New Report on Campus Anti-Semitism
July 9, 2020
A new report by AMCHA Initiative sheds light on Israel-related discrimination and denigration of Jewish and pro-Israel students on American campuses. Published in July 2020, Understanding Campus Antisemitism in 2019 And Its Lessons for Pandemic and Post-Pandemic U.S. Campuses is an important resource for understanding the threat posed by anti-Zionism and more classical anti-Semitism on campus.
The report finds that in 2019, 297 incidents of harassment, vandalism and assault targeting Jewish students were recorded on 118 U.S. campuses. The number of incidents identified as expressing classic anti-Semitism decreased by 49%, from 20310 in 2018 to 104 in 2019, while Israel-related anti-Semitic acts increased by 59%, from 121 to 192.
Among the many revelations contained within the report, it documents a marked increase in challenges to the International Holocaust Remembrance Authority (IHRA) definition of anti-Semitism which has been adopted by three dozen countries. Efforts by non-Jewish individuals and organizations to suggest that anti-Zionism is not anti-Semitism sets a double standard by allowing for outside groups to dictate to a minority what is and is not discriminatory towards the targeted group.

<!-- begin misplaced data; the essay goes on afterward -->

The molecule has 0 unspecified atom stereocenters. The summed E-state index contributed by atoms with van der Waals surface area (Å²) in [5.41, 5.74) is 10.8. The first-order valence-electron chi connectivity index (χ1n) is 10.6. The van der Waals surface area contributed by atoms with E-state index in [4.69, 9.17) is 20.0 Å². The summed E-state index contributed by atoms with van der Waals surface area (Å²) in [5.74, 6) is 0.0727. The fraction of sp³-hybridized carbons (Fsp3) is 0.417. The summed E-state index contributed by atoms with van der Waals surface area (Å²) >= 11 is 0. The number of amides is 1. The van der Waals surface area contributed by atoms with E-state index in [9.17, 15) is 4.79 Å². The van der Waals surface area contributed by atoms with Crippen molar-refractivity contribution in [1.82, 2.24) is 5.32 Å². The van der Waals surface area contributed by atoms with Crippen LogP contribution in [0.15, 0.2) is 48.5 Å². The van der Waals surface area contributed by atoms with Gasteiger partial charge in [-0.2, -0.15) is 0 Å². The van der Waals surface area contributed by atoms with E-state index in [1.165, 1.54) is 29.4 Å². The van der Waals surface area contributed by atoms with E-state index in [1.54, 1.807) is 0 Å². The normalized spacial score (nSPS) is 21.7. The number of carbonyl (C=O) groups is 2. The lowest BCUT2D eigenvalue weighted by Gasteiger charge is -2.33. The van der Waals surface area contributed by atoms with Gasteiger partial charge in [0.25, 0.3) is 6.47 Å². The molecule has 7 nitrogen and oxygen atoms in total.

The notable rise in challenges to the definition of anti-Semitism is troubling and the lack of action taken by various university administrations to protect Jewish students is even more so. AMCHA’s new study has shown that Israel-related harassment continues to be the dominant and steadily increasing form of behavior targeting Jewish students for harm and is easily adaptable to the online platforms that are likely to play a major role in the 2020-2021 academic year, and perhaps longer. Now, more than ever, it is important that universities consider taking a new approach to combating all forms of intolerance, including both classical and Israel-related anti-Semitism. All students should be equally protected from efforts to limit their self-expression and deny their participation in campus life.